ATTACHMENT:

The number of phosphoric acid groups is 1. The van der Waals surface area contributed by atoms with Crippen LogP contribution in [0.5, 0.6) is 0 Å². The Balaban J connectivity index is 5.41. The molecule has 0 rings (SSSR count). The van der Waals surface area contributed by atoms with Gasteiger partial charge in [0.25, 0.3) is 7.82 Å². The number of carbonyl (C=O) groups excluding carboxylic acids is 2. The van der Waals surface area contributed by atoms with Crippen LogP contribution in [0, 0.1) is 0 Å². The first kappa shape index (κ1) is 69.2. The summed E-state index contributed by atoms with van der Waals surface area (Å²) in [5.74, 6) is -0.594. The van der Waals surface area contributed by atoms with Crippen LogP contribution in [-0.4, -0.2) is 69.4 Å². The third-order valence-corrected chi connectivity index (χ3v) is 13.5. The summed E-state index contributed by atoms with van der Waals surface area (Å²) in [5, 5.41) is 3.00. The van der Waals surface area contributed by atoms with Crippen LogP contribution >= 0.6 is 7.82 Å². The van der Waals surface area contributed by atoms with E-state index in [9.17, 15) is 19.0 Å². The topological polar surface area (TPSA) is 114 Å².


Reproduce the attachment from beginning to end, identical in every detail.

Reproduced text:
The number of phosphoric acid groups is 1. The van der Waals surface area contributed by atoms with Crippen LogP contribution in [0.5, 0.6) is 0 Å². The Balaban J connectivity index is 5.41. The molecule has 0 rings (SSSR count). The van der Waals surface area contributed by atoms with Gasteiger partial charge in [0.25, 0.3) is 7.82 Å². The number of carbonyl (C=O) groups excluding carboxylic acids is 2. The van der Waals surface area contributed by atoms with Crippen LogP contribution in [0, 0.1) is 0 Å². The first kappa shape index (κ1) is 69.2. The summed E-state index contributed by atoms with van der Waals surface area (Å²) in [5.74, 6) is -0.594. The van der Waals surface area contributed by atoms with Crippen LogP contribution in [-0.4, -0.2) is 69.4 Å². The third-order valence-corrected chi connectivity index (χ3v) is 13.5. The summed E-state index contributed by atoms with van der Waals surface area (Å²) in [5, 5.41) is 3.00. The van der Waals surface area contributed by atoms with Crippen LogP contribution >= 0.6 is 7.82 Å². The van der Waals surface area contributed by atoms with E-state index in [9.17, 15) is 19.0 Å². The topological polar surface area (TPSA) is 114 Å².